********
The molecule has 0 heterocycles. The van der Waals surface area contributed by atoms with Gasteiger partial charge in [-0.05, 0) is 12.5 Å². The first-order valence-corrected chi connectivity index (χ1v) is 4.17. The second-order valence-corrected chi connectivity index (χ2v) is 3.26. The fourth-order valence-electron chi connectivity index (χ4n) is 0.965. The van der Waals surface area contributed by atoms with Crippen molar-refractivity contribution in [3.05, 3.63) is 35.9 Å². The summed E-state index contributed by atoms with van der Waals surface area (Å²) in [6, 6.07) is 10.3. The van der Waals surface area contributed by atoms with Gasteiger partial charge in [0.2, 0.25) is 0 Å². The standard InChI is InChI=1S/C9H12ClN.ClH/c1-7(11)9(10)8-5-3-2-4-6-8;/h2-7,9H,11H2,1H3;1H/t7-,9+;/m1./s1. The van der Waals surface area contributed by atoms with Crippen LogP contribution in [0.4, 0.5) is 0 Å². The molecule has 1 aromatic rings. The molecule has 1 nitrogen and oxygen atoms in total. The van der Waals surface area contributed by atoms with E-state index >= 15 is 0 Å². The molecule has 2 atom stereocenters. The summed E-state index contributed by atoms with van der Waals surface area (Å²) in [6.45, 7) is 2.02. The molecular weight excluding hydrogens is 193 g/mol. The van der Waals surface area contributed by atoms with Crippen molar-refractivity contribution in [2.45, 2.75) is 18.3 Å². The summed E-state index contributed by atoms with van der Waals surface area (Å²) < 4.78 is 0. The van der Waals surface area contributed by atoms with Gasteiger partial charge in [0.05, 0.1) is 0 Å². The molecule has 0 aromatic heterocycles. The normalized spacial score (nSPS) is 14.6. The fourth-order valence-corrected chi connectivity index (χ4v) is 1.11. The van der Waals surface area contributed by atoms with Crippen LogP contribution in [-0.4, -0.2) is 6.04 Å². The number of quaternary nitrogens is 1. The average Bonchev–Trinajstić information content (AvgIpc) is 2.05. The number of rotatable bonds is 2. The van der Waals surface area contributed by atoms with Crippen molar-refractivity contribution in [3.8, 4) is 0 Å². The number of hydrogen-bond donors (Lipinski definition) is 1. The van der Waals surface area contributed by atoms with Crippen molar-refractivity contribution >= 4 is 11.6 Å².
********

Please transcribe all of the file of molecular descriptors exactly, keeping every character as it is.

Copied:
The molecule has 0 heterocycles. The van der Waals surface area contributed by atoms with Gasteiger partial charge in [-0.05, 0) is 12.5 Å². The first-order valence-corrected chi connectivity index (χ1v) is 4.17. The second-order valence-corrected chi connectivity index (χ2v) is 3.26. The fourth-order valence-electron chi connectivity index (χ4n) is 0.965. The van der Waals surface area contributed by atoms with Crippen molar-refractivity contribution in [3.05, 3.63) is 35.9 Å². The summed E-state index contributed by atoms with van der Waals surface area (Å²) in [6, 6.07) is 10.3. The van der Waals surface area contributed by atoms with Gasteiger partial charge in [0.2, 0.25) is 0 Å². The standard InChI is InChI=1S/C9H12ClN.ClH/c1-7(11)9(10)8-5-3-2-4-6-8;/h2-7,9H,11H2,1H3;1H/t7-,9+;/m1./s1. The van der Waals surface area contributed by atoms with Crippen LogP contribution in [0.4, 0.5) is 0 Å². The molecule has 1 aromatic rings. The molecule has 1 nitrogen and oxygen atoms in total. The van der Waals surface area contributed by atoms with E-state index >= 15 is 0 Å². The molecule has 2 atom stereocenters. The summed E-state index contributed by atoms with van der Waals surface area (Å²) in [6.45, 7) is 2.02. The molecular weight excluding hydrogens is 193 g/mol. The van der Waals surface area contributed by atoms with Crippen molar-refractivity contribution in [2.45, 2.75) is 18.3 Å². The summed E-state index contributed by atoms with van der Waals surface area (Å²) < 4.78 is 0. The van der Waals surface area contributed by atoms with Gasteiger partial charge in [0.05, 0.1) is 0 Å². The molecule has 0 aromatic heterocycles. The normalized spacial score (nSPS) is 14.6. The fourth-order valence-corrected chi connectivity index (χ4v) is 1.11. The van der Waals surface area contributed by atoms with Crippen LogP contribution in [-0.4, -0.2) is 6.04 Å². The number of quaternary nitrogens is 1. The average Bonchev–Trinajstić information content (AvgIpc) is 2.05. The number of rotatable bonds is 2. The van der Waals surface area contributed by atoms with Crippen molar-refractivity contribution in [3.8, 4) is 0 Å². The number of hydrogen-bond donors (Lipinski definition) is 1. The van der Waals surface area contributed by atoms with Crippen molar-refractivity contribution >= 4 is 11.6 Å².